Within the first week, Expo 2020 had set the tone for global action around energy sustainability. Days after the event’s inauguration came the launch of the UAE Net Zero by 2050 Strategic Initiative, a national drive aimed at cutting carbon emissions to zero.
With an initial investment of Dh600 billion into renewable energy, the country became the first major Gulf oil producer to commit to decarbonising its economy at a critical moment for climate change and for our survival.
The magnitude of the task requires partnerships between nations and between the public and private sectors, a message reinforced at Expo 2020 ahead of the UAE’s hosting of COP28, the 28th UN global climate talks in 2023.
From high-level agreements to grassroots innovations, sustainability in the energy sector has resonated across the largest world expo to date.
“Hailed as the world’s meeting place, Expo 2020 has provided a platform to convene climate and energy leaders to exchange ideas and knowledge to address pressing global challenges,” says Dr Nawal Al-Hosany, UAE Permanent Representative to the International Renewable Energy Agency (IRENA).
IRENA’s Expo events focused on the energy transition, including renewable energy policies, youth leadership and barriers to financing green projects.
As Dr Al-Hosany noted, the setting provided the stage for countries, international entities and organisations to boost collaboration on sustainable energy.
Deals and agreements
As a standout example, the UAE and France agreed memoranda of understanding (MoUs) to support developing countries to meet the objectives of the Paris Agreement, and increase their support to IRENA and the International Solar Alliance.
The UAE’s Ministry of Energy and Infrastructure agreed an MoU with Israel’s Ministry of Energy at Israel’s pavilion at Expo 2020 to strengthen relations in the energy sector.
Elsewhere, a Ugandan delegation signed deals worth more than $650 million at the event, including investments into renewable energy projects, the country’s investment authority said.
Meanwhile, UAE entities ADNOC and Taqa joined forces with Mubadala to become shareholders in Masdar. The deal creates one of the largest clean energy companies globally with an overall portfolio of 50GW renewable energy capacity by 2030.
Energy touches every area
Over the six months, conferences and events highlighted how energy underpins every aspect of our lives.
In January, a transport panel saw experts explain how carbon emissions can be reduced by gradually shifting to hydrogen, renewable energy and electric vehicles. At the end of March, the Water Business Forum analysed the relationship between water and energy.
Focus on innovation
For their part, country representations showcased new ideas and developments, challenging visitors to rethink energy use.
At the Netherlands Pavilion, a vertical farm and irrigation water harvested from the air showed how experimental green solutions can address the interconnected issues of water scarcity, energy transition and food security.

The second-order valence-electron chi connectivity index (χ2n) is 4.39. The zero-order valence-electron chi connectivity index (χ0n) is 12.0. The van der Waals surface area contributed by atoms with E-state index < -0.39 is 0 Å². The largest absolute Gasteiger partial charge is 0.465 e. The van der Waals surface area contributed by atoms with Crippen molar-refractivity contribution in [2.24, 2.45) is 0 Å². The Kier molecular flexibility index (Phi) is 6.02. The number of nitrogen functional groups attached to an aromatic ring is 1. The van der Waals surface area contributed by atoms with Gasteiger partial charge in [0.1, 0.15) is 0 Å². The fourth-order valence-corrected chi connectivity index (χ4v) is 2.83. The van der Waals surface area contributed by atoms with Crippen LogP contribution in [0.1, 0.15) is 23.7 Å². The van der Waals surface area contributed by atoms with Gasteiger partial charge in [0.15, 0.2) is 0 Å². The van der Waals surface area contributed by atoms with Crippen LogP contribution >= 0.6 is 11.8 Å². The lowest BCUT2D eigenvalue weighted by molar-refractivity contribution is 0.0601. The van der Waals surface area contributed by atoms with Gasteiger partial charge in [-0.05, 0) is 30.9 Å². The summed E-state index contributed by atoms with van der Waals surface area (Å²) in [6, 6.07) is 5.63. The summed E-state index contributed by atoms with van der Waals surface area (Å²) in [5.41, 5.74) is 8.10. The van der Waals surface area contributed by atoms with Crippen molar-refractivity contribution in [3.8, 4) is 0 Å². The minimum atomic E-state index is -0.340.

During Energy and Environment Week last month, the Electricity Generating Authority of Thailand (EGAT) showed how new technologies can generate electricity, a concept referred to as Energy 4.0.
Businesses too used the moment to bring people together in service of common energy ambitions.
The UAE energy major ENOC, for instance, gave over 100,000 visitors a look at a reimagined energy future using ultra-haptic technology, kinetic installations and interactive projections at its pavilion.
“We foresee the energy sector adopting a greener model with a strong focus on innovative sustainable alternatives to traditional operations with renewable energy and natural gas at the forefront of the focus,” says Saif Humaid Al Falasi, Group CEO at ENOC.
“Today, service stations in the energy sector can be sustainable, which we have demonstrated through the Service Station of the Future that uses multiple sources of energy, from solar to wind turbine as well as traditional hydrocarbon sources.”
Energy conglomerate GE was among those seeking to foster innovative thinking. Its Spotlight Tomorrow summit in November looked at the future of energy, aviation and healthcare. In December, GE teamed with non-profit organisation INJAZ to host female students at an event focused on finding solutions to challenges around the energy transition.
“Expo 2020 brought the world together at a time when we collectively needed to find innovative, yet sustainable, solutions to solve global challenges. Over the last six months, many critical discussions and partnerships have taken place, signalling strong optimism and confidence in the country’s energy transition and power sector,” says Dr Dalya Al Muthanna, President of GE in the UAE and the global Chief of Strategy and Operations for GE International Markets.
“Solving the climate change challenge requires cooperation across national boundaries, across sectors of the economy, and across the political spectrum. Expo 2020 was a great platform to do so, addressing the energy trilemma of sustainability, affordability, and reliability, ” she adds.
Terra – The Sustainability Pavilion, drew attention with 12,000 sqm of photovoltaic panels on its recycled-steel roof. Nearby, ‘energy trees’ showed how solar infrastructure is evolving.
Expo 2020 has shown what is possible. Now UAE and global authorities must capitalise on the momentum. “We are using our platform as a convener of major global dialogues to work in close collaboration with the international community to pave the way for a more sustainable future,” Dr Al-Hosany says.